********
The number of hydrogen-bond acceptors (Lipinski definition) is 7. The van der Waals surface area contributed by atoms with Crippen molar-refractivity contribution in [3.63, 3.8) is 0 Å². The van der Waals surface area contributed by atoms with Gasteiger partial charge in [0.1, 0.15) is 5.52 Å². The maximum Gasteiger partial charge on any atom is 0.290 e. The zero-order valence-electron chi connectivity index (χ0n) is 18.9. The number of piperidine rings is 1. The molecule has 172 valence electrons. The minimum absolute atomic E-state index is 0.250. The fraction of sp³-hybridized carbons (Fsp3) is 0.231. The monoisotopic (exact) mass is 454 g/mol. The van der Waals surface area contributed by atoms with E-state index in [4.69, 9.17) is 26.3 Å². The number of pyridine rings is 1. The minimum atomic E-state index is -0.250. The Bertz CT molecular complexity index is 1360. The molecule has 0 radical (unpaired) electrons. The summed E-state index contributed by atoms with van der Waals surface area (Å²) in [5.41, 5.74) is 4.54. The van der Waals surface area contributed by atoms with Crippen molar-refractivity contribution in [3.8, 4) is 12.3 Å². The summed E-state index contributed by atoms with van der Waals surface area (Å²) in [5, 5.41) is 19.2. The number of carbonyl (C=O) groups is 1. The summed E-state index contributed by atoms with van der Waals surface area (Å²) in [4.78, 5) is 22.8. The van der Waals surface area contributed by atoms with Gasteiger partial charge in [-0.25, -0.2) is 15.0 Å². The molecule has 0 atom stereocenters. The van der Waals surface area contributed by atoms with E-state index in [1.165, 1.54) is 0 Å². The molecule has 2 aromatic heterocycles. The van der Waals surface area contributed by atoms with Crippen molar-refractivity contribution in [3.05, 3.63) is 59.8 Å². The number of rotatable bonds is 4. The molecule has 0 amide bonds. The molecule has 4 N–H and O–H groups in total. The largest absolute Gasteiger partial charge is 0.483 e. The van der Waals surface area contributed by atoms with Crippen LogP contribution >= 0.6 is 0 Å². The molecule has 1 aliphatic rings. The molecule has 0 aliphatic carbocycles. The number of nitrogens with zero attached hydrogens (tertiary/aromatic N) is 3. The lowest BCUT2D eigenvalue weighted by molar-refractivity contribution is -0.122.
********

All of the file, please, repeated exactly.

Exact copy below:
The number of hydrogen-bond acceptors (Lipinski definition) is 7. The van der Waals surface area contributed by atoms with Crippen molar-refractivity contribution in [3.63, 3.8) is 0 Å². The van der Waals surface area contributed by atoms with Gasteiger partial charge in [0.1, 0.15) is 5.52 Å². The maximum Gasteiger partial charge on any atom is 0.290 e. The zero-order valence-electron chi connectivity index (χ0n) is 18.9. The number of piperidine rings is 1. The molecule has 172 valence electrons. The minimum absolute atomic E-state index is 0.250. The fraction of sp³-hybridized carbons (Fsp3) is 0.231. The monoisotopic (exact) mass is 454 g/mol. The van der Waals surface area contributed by atoms with E-state index in [4.69, 9.17) is 26.3 Å². The number of pyridine rings is 1. The minimum atomic E-state index is -0.250. The Bertz CT molecular complexity index is 1360. The molecule has 0 radical (unpaired) electrons. The summed E-state index contributed by atoms with van der Waals surface area (Å²) in [5.41, 5.74) is 4.54. The van der Waals surface area contributed by atoms with Crippen molar-refractivity contribution in [3.8, 4) is 12.3 Å². The summed E-state index contributed by atoms with van der Waals surface area (Å²) in [5, 5.41) is 19.2. The number of carbonyl (C=O) groups is 1. The summed E-state index contributed by atoms with van der Waals surface area (Å²) in [4.78, 5) is 22.8. The van der Waals surface area contributed by atoms with Gasteiger partial charge in [-0.25, -0.2) is 15.0 Å². The molecule has 0 atom stereocenters. The van der Waals surface area contributed by atoms with E-state index in [1.165, 1.54) is 0 Å². The molecule has 2 aromatic heterocycles. The van der Waals surface area contributed by atoms with Crippen molar-refractivity contribution in [3.05, 3.63) is 59.8 Å². The number of rotatable bonds is 4. The molecule has 0 amide bonds. The molecule has 4 N–H and O–H groups in total. The largest absolute Gasteiger partial charge is 0.483 e. The van der Waals surface area contributed by atoms with Crippen LogP contribution >= 0.6 is 0 Å². The molecule has 1 aliphatic rings. The molecule has 0 aliphatic carbocycles. The number of nitrogens with zero attached hydrogens (tertiary/aromatic N) is 3. The lowest BCUT2D eigenvalue weighted by molar-refractivity contribution is -0.122.